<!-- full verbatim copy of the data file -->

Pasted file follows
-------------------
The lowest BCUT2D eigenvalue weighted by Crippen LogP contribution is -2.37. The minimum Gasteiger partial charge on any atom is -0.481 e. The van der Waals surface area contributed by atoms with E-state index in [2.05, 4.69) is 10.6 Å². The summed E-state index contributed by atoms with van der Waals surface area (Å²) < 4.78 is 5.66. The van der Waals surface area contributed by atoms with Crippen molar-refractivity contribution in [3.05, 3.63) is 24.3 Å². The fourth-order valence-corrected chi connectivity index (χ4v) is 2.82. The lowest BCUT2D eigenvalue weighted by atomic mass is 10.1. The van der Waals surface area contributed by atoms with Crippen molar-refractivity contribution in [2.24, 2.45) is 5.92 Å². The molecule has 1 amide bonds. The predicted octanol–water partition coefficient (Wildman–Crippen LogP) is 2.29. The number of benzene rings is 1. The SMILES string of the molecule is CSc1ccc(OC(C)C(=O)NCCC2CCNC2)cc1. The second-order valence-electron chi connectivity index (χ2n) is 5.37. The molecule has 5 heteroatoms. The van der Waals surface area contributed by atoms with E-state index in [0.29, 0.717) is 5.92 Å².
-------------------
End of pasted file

The lowest BCUT2D eigenvalue weighted by Crippen LogP contribution is -2.37. The minimum Gasteiger partial charge on any atom is -0.481 e. The van der Waals surface area contributed by atoms with E-state index in [2.05, 4.69) is 10.6 Å². The summed E-state index contributed by atoms with van der Waals surface area (Å²) < 4.78 is 5.66. The van der Waals surface area contributed by atoms with Crippen molar-refractivity contribution in [3.05, 3.63) is 24.3 Å². The fourth-order valence-corrected chi connectivity index (χ4v) is 2.82. The lowest BCUT2D eigenvalue weighted by atomic mass is 10.1. The van der Waals surface area contributed by atoms with Crippen molar-refractivity contribution in [2.24, 2.45) is 5.92 Å². The molecule has 1 amide bonds. The predicted octanol–water partition coefficient (Wildman–Crippen LogP) is 2.29. The number of benzene rings is 1. The SMILES string of the molecule is CSc1ccc(OC(C)C(=O)NCCC2CCNC2)cc1. The second-order valence-electron chi connectivity index (χ2n) is 5.37. The molecule has 5 heteroatoms. The van der Waals surface area contributed by atoms with E-state index in [0.29, 0.717) is 5.92 Å².